Meeting with the surgeon

Meeting with the surgeon

Being as prepared as possible for your surgical consult will ensure you have the information you need to make the best decisions for yourself.  

What is a surgical consult?

Your first  appointment with the surgeon is called a surgical consult. During the surgical consult, the surgeon will ask about your goals for surgery and provide you with information about your surgical options. It’s also an important opportunity for you to ask questions. 

What to expect during your surgical consult

Before the appointment for your surgical consult, you’ll receive information about what to expect during this appointment. Each surgeon does things a bit differently, but generally the surgeon will:

  • Ask questions about your gender, general health and family history
  • Conduct a physical exam of your breasts and underarm area (you will be asked to remove your shirt and undergarments)
  • Record your breast and nipple measurements
  • Take preoperative photos of your breasts 
  • Check your blood pressure
  • Ask you to get blood work done before surgery
  • Explain potential risk and complications 
  • Explain possible surgical outcomes
  • Give instructions for aftercare, including return to physical activity

As part of the consult, the surgeon will recommend what they feel is suited to your body shape and goals. Their recommendation may not align with what you had hoped for. If this happens, you can:

  • Discuss your preferences with the surgeon.
  • Reach out to your primary care provider A person’s main health care provider in non-emergency situations such as check-ups and referrals. Family doctors, general practitioners (GPs) and nurse practitioners (NPs) are all primary care providers. for help to come up with a new plan. 
  • Request a second opinion. If you want to pursue a second opinion:
    • Contact Trans Care BC if your referral was sent to the Trans Care BC Central Waitlist.
    • Contact your primary care provider if your referral was sent directly to the surgeon.

Depending on your age and risk factors, the surgeon may also ask for a blood test, electrocardiogram (ECG), an anesthesia consult or other investigations.

And finally, the surgeon’s office will call you later with your surgical date.

Preparing for a surgical consult

Being as prepared as possible for your surgical consult will ensure you have the information you need to make the best decisions for yourself.  

A few things you can do to prepare include:

  • Understanding the procedure by reading our information on surgical options, risks and complications.
  • Searching online for before-and-after photos of the implant type, size and placement you’re seeking. Find photos of people who have a body similar to your own.
  • Preparing a list of questions (see below) and bring along a pen and notebook to the appointment. You may also want to ask a support person to attend the appointment and take notes so you can focus fully on the conversation. 
  • Preparing a complete list of any current medications and supplements (including traditional medicines, herbs, vitamins, minerals, etc.) including the dose and frequency.

Sometimes this appointment may take place on Zoom (or a similar platform). It’s still helpful to prepare in advance and have a list of questions and a way to take notes.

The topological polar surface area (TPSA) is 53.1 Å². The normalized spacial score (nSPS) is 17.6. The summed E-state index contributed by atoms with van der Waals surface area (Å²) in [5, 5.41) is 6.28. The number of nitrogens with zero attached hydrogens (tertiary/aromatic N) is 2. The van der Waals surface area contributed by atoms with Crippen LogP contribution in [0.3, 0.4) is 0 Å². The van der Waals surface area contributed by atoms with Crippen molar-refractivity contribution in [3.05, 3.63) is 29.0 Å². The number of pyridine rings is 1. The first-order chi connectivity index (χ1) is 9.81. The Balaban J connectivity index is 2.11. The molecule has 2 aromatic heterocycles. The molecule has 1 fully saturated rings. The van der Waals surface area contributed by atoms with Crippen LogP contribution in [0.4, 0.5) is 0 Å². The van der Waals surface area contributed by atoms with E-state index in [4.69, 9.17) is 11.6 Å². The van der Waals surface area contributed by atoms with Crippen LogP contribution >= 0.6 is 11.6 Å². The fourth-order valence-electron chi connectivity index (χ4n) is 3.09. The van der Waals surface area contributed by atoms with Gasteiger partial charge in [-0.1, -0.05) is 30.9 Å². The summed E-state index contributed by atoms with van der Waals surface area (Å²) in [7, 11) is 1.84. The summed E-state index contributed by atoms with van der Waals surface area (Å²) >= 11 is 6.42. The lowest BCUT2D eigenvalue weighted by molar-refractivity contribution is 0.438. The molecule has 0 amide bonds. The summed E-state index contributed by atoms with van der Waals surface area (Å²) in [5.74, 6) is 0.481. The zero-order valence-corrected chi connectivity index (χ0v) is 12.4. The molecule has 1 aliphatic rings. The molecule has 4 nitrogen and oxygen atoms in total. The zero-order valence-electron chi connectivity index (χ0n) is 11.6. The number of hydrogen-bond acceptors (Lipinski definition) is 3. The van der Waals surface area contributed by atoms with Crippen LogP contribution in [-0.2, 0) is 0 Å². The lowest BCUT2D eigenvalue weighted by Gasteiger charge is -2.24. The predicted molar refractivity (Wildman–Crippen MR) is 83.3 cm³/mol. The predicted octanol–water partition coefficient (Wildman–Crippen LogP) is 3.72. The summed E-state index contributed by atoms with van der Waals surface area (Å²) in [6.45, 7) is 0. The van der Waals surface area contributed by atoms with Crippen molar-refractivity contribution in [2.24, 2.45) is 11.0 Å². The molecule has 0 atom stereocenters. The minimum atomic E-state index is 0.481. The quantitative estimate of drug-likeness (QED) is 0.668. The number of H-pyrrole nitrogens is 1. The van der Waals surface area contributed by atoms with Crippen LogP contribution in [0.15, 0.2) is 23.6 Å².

Here is a list of questions you may want to ask your surgeon:

  • Based on your goals, what would be the ideal size of implant for you? 
  • Why do they recommend this particular size range for you? 
  • Based on your goals, what would be the ideal type of implant for you? Why do they recommend this particular type?
  • Based on your goals, what would be the ideal placement (subglandular, subpectoral) for you? Why do they recommend this particular position? How will this affect where your breasts sit on your chest?
  • Based on your goals, what would be the ideal shape (round or teardrop) for you? Why do they recommend this particular shape?
  • Do they have photos of surgical outcomes of other patients who had this surgery (both successful and unsuccessful outcomes)? 
  • What are the complication rates for this surgery? 
  • What are the chances that you might need a revision A follow-up procedure or adjustment to a previous surgical operation or treatment to correct or improve its outcome. with this type of surgery? 

Next steps after your consult

If you choose to go ahead with surgery, the surgeon’s office will:

  1. Apply for MSP The Medical Services Plan (MSP) is a B.C. government health plan that pays for physician services and referred services that are considered medically necessary, such as specialists (surgeon, psychiatrist, etc.), diagnostic x-rays, or laboratory services, for all BC residents. Some residents qualify for premium assistance for physiotherapy, chiropractic, naturopathy, massage therapy and acupuncture. funding — If your surgery is eligible to be covered by MSP, the surgeon’s office will apply for MSP funding. It may take 6-8 weeks for your surgeon to receive notice of a funding decision from MSP. They will contact you once they receive this information.
  2. Complete the operating room booking package — Once funding has been approved (or if you are pursuing private-pay surgery), the next step is for the surgical team to fill out the operating room booking package. This is done when someone is medically ready A state where an individual is physically and psychosocially healthy enough to undergo a medical procedure or treatment without significant risks or complications, as assessed by health care professionals. to proceed with surgery. 
  3. Get your surgery date — Once your surgery date has been finalized, the hospital or surgical centre will reach out to you to confirm your surgery date and location.


Need support?

Contact our team of experienced health navigators for information about gender-affirming care in B.C.